Preceding the performance, in a Globelly documentary by Ajay Sapkota, each choreographer as well as some of the dancers were interviewed to share their mental images and the process leading up to the performance of each emotion. Meher Malik spoke of the overarching theme and process as well as her choreography of Gulistaan (love) and Aakhri Sachi Peace). Aakriti Gandi tackled both Teesri Aankh (Anger) and Khwaabon ka Jahaan (Wonder). The horribly irritating high frequency audio track was well designed to heighten the anger as dancers added piercing crys to to the fury of their physicality and she capped the piece by an act of self-mutilation, cutting off a real chunk of hair. Rehearsal shots showed how Wonder developed from childhood and chasing soap bubbles.
In the video and on stage we saw how Pinky Sapkota evolved Andhera Saaya (Fear) through improvisations through the mouth covered, hyperventilation of dancers exploring floor and lateral space and the claustrophobic trapped-in-a-box mime movements under attack until finally smothered.
Shikha Thakur clearly had fun in the process of showing Muskurate Taare (Joy) with bouncing laughter and simplistic but effective dance choreography from samba flavored to jitterbug. In the video explorations and even more in the actual performance, we saw Nidhi Negi really took her dancers deeply into translating Rengti Mahaamari (Disgust) into movement. She used contact improvisation to extend the images as bodies became creeping clawing beings and even included retching and ended with licking feet. Very effectively disgusting! Sandeep Dutta’s light and sound design here and throughout was excellent.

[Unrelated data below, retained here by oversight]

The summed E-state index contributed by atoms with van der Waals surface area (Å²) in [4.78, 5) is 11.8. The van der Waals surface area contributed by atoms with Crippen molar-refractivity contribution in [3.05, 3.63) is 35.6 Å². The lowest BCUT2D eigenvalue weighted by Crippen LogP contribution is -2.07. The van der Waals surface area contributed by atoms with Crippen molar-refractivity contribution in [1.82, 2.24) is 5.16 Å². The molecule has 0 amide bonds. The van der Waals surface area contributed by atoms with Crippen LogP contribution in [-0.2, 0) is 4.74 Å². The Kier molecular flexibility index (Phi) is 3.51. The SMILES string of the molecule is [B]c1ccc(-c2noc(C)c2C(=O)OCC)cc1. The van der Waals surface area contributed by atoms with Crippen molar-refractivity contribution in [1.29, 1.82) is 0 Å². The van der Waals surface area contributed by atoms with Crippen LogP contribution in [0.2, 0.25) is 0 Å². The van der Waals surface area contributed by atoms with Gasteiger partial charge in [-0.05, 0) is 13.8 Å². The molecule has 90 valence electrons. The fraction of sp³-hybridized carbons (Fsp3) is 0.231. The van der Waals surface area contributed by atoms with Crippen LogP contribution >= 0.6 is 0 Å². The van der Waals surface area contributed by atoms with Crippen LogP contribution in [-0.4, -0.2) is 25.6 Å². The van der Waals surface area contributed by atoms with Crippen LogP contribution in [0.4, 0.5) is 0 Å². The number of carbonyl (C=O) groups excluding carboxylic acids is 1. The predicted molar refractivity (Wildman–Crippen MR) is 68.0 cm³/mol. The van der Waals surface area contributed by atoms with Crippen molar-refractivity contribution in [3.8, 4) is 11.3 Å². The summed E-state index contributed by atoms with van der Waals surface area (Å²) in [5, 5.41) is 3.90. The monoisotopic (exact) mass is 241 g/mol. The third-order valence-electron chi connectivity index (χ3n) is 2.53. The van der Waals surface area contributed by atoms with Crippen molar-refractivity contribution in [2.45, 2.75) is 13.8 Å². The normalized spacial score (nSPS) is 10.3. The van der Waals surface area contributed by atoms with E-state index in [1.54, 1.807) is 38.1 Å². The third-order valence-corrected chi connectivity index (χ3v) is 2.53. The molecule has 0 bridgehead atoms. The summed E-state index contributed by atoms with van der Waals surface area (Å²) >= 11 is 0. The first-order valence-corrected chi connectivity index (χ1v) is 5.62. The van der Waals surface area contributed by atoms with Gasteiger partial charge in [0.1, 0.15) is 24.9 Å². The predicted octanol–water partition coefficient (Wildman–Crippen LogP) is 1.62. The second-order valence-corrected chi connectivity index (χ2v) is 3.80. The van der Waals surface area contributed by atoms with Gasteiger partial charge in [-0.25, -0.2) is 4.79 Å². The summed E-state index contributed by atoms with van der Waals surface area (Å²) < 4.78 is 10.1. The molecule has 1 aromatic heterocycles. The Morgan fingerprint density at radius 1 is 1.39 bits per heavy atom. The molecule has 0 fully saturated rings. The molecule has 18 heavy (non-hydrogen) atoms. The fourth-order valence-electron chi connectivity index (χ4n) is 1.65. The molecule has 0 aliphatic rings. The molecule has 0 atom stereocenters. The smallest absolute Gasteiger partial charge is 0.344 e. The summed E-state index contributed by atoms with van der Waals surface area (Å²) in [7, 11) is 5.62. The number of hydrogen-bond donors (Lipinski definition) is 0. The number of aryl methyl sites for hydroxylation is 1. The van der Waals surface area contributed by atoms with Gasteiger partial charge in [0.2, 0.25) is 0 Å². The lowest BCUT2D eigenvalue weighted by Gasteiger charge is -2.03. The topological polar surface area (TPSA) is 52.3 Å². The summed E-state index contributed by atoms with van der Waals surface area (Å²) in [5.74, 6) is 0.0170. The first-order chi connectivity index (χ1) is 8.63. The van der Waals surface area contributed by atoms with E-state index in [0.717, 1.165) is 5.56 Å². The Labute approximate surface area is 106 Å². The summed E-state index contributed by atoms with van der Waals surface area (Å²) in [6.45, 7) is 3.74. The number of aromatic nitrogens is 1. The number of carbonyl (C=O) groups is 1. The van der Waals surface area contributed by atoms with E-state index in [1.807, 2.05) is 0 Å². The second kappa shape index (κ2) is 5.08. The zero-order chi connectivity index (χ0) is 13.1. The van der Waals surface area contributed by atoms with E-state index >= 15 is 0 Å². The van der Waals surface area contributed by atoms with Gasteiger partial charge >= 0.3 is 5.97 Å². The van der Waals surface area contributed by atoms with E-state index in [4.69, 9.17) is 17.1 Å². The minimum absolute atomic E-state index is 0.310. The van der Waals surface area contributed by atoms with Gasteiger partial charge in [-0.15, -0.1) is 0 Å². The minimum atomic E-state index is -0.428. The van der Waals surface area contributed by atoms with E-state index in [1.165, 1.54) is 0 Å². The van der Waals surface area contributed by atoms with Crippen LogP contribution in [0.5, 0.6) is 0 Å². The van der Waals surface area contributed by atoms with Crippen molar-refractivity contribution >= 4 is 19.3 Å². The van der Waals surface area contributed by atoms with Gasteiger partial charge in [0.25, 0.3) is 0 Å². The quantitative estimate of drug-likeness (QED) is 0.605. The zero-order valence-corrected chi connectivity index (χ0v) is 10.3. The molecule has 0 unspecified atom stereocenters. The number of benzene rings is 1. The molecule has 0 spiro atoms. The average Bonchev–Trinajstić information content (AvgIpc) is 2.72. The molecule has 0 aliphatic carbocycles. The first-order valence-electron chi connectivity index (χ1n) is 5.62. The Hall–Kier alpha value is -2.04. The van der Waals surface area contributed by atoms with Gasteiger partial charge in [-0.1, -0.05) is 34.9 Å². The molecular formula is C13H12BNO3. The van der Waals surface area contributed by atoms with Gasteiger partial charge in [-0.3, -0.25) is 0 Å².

Damini Sahay thoughtfully developed Daldal (Sorrow) from a minimalist solo with tears and a slow body roll to the group expressing their emotion with figure eights of hips, undulations and hand gestures. Nitish Nanda shared her views last in the video about process, the work with her students on Himmat E Mardaan Madad E Khuda (Courage) and positioning of Peace among the navarasas.
Meher Malik’s motivation to make this belly dance based contemporary dance production a journey rather than a showcase extended the Navarasa theme further through the aspirational Stairway to Heaven. This was a reflection of the reality that life is a countdown to death and that, enslaved by our own actions, we exhaust ourselves rather than understand that Peace is the acceptance of impermanence and interconnectedness. Nitisha Nanda as Peace drew on her classical training to elegantly share in creating with Meher a unique genre of contemporary dance. Given the superb foundation in the elements of using space, time, energy and motion in contemporary dance, combined with a unique core technique, I would love to see Meher perform solo as well as through her school.
Sharon Lowen is a respected exponent of Odissi, Manipuri and Mayurbhanj and Seraikella Chau whose four-decade career in India was preceded by 17 years of modern dance and ballet in the US and an MA in dance from the University of Michigan. She can be contacted at firstname.lastname@example.org